Monthly Archives: October 2016

Vitamin Could Help Treat Duchenne Muscular Dystrophy

Duchenne is the most common and severe form of muscular dystrophy. Because of this genetic disease, one out of every 3,500 children spends their 12th birthday in a wheelchair. This disorder progressively leads to general paralysis, and most patients die of respiratory failure. The disease is caused by a genetic mutation that prevents a protein required to keep muscle cells intact from being produced. While most research focuses on repairing the defective gene, researchers at EPFL have come up with a different strategy. As part of their work on nutrition and aging, they discovered that large doses of a vitamin called nicotinamide riboside were remarkably effective in countering the progress of the disease in animals. Their work has been published in Science Translational Medicine.

All-female hybrid fish species “uses” males for better genetics

A hybrid species of all-female fish in the north Pacific Ocean may have survived for an uncharacteristically long period of time by switching mating species. Some species are comprised of…

MIT launches new venture for world-changing entrepreneurs

MIT President L. Rafael Reif announced the creation of The Engine, a new kind of enterprise designed to support startup companies working on scientific and technological innovation with the potential for transformative societal impact.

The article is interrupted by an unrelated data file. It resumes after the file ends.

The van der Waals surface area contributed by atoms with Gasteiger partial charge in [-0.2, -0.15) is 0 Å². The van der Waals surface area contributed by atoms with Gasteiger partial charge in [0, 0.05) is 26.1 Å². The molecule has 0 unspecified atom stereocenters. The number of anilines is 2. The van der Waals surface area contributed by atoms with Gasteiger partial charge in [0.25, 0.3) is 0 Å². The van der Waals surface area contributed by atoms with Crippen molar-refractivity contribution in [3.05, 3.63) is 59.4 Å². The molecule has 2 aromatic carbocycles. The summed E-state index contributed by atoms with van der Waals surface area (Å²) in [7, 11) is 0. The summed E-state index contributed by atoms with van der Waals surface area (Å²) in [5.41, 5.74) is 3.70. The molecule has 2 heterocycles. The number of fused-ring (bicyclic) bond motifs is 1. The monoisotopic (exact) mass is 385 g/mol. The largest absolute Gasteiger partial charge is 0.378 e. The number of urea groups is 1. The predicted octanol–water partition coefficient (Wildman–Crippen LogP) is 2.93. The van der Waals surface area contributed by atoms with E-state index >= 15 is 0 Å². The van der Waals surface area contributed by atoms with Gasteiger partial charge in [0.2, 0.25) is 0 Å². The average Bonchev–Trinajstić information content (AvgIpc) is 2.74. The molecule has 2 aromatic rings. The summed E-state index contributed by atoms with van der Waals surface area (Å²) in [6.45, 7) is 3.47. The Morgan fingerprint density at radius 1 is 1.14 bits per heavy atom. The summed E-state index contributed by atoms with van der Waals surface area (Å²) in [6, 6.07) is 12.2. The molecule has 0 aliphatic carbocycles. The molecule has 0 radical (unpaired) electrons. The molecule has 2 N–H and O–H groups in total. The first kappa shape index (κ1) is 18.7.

Novel Target for Diabetes Drug Identified as Ion Exchanger

A research team led by Nagoya University has now identified a novel potential target, a protein that mediates the exchange of sodium and hydrogen ions, using the model nematode Caenorhabditis elegans. The study was reported in the Journal of Biological Chemistry.

Alumnus’s startup seeks more precise screening for prostate cancer

The discovery in question described a new way to identify cancerous prostate cells. The inventor, David Jarrard, a professor of urology at the UW–Madison School of Medicine and Public Health, had found eight telltale molecular structures on genes during a decades-long quest to detect prostate cancer in men while it was still treatable.

Finding patterns in corrupted data

Data analysis — and particularly big-data analysis — is often a matter of fitting data to some sort of mathematical model. The most familiar example of this might be linear regression, which finds a line that approximates a distribution of data points. But fitting data to probability distributions, such as the familiar bell curve, is just as common.